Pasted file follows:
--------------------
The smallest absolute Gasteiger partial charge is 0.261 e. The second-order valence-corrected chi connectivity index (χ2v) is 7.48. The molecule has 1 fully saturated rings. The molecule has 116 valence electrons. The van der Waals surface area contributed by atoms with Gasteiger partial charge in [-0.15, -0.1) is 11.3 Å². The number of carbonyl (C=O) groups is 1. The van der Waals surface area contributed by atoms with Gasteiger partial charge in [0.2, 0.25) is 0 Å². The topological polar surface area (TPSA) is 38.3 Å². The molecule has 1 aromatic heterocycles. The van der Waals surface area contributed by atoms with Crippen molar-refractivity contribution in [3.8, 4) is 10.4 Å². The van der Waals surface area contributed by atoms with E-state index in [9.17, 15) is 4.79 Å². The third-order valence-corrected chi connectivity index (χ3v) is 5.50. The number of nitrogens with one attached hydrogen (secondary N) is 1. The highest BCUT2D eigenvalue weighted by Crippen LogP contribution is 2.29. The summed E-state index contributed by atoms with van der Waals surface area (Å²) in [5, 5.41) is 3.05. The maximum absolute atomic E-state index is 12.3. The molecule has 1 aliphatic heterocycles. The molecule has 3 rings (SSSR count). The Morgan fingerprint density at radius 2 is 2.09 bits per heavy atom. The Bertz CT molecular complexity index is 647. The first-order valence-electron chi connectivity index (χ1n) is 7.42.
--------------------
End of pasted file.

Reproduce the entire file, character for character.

The smallest absolute Gasteiger partial charge is 0.261 e. The second-order valence-corrected chi connectivity index (χ2v) is 7.48. The molecule has 1 fully saturated rings. The molecule has 116 valence electrons. The van der Waals surface area contributed by atoms with Gasteiger partial charge in [-0.15, -0.1) is 11.3 Å². The number of carbonyl (C=O) groups is 1. The van der Waals surface area contributed by atoms with Gasteiger partial charge in [0.2, 0.25) is 0 Å². The topological polar surface area (TPSA) is 38.3 Å². The molecule has 1 aromatic heterocycles. The van der Waals surface area contributed by atoms with Crippen molar-refractivity contribution in [3.8, 4) is 10.4 Å². The van der Waals surface area contributed by atoms with E-state index in [9.17, 15) is 4.79 Å². The third-order valence-corrected chi connectivity index (χ3v) is 5.50. The number of nitrogens with one attached hydrogen (secondary N) is 1. The highest BCUT2D eigenvalue weighted by Crippen LogP contribution is 2.29. The summed E-state index contributed by atoms with van der Waals surface area (Å²) in [5, 5.41) is 3.05. The maximum absolute atomic E-state index is 12.3. The molecule has 1 aliphatic heterocycles. The molecule has 3 rings (SSSR count). The Morgan fingerprint density at radius 2 is 2.09 bits per heavy atom. The Bertz CT molecular complexity index is 647. The first-order valence-electron chi connectivity index (χ1n) is 7.42.